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An investigation into the availability and economic accessibility of food items in rural and urban areas of Northern Ireland

Furey S, Farley H, Strugnell C. An investigation into the availability and economic accessibility of food items in rural and urban areas of Northern Ireland. International journal of consumer studies 2002;26(4):313-21.
Reference Type Journal
  • Food Stores
  • Market Basket
Psychometric Property: Validity Testing Performed? No
Psychometric Property: Reliability Testing Performed? No
Journal International journal of consumer studies
Volume 26
Issue 4
Publication Date 2002
Pagination 313-21
Web Address (URL)
The question of access to food has three components: physical access to food, financial access to food and access to information about food. This study explores the issue of financial access to food. The affordability of food is a major consideration for consumers, an important marketing tool for retailers and a principal theme in food policy. Research methods included a comparative shopping exercise (shopping basket analysis) in 109 stores across four towns (two urban and two rural) in Northern Ireland. Store type included multiples (major supermarket chains) and symbol group stores (those stores operating under a franchise from one main buying group). Results indicate that in the main it is cheaper to buy from the multiples, shopping from a symbol group store can incur cost penalties of up to 39.4% above the multiples prices. Price disparities, analysed using z-scores, were apparent between towns and across store types. Similarly, an availability audit of foodstuffs portrayed the multiples as the most comprehensive from which to shop, whereas symbol group stores fared poorly in the availability of fresh green vegetables, carcass meat and wholemeal breads. This is an important issue because it plays an integral part in the health inequality debate and also relates to social exclusion. Fundamentally, financial access to food impinges upon the whole question of food-purchasing behaviour in terms of accessibility, affordability and availability. Therefore, economic access to food can be used as a useful precursor to a comprehensive analysis of food access in its entirety. It is also useful as an indicator of social exclusion. This study seeks to inform and influence the food policy debate.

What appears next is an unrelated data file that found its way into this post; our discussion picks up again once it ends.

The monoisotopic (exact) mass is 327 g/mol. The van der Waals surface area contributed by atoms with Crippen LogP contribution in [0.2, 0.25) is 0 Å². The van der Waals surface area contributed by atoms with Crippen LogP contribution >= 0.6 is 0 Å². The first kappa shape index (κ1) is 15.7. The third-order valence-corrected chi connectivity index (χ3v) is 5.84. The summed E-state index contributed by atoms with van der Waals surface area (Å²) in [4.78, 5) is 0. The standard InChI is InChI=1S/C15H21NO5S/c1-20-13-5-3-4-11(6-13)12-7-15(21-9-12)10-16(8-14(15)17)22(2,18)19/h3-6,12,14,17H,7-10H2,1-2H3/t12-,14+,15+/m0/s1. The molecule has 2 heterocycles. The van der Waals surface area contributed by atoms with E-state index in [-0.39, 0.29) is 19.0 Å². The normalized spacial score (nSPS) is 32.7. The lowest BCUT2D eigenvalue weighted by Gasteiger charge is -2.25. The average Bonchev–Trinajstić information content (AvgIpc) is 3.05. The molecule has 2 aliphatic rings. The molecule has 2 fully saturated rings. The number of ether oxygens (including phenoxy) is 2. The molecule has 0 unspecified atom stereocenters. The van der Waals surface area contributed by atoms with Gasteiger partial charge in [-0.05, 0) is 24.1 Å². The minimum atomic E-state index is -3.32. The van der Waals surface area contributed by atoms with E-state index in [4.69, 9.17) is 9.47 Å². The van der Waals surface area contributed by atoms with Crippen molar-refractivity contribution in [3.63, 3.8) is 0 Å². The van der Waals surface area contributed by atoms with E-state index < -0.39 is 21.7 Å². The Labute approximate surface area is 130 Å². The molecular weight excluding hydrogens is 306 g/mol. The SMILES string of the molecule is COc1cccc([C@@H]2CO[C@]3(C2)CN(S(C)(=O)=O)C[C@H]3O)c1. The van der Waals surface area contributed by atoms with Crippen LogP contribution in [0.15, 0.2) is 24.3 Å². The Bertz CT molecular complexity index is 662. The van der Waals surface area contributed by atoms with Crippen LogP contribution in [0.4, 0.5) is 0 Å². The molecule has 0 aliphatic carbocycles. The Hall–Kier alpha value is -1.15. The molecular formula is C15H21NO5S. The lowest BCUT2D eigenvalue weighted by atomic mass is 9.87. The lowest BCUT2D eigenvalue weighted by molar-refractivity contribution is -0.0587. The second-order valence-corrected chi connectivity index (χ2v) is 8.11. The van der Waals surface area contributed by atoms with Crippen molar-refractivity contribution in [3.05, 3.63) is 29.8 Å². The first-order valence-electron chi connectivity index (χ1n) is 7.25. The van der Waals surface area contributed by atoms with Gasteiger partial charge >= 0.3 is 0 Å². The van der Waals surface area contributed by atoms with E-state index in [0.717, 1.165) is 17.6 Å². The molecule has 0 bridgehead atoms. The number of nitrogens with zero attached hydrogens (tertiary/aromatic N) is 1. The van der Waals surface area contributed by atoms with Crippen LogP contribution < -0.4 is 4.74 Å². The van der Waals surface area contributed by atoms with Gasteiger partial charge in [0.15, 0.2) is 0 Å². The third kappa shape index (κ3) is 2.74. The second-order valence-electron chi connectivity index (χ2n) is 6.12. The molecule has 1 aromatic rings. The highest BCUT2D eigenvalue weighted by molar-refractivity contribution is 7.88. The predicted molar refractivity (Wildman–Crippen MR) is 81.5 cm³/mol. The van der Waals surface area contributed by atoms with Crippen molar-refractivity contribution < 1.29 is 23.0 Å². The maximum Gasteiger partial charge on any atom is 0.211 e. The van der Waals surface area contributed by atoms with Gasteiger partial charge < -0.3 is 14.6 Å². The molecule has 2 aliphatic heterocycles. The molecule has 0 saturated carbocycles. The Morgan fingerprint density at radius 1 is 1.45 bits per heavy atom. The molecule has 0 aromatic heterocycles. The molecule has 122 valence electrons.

PubMed/NLM Dates

Last Modified: 21 Jul 2014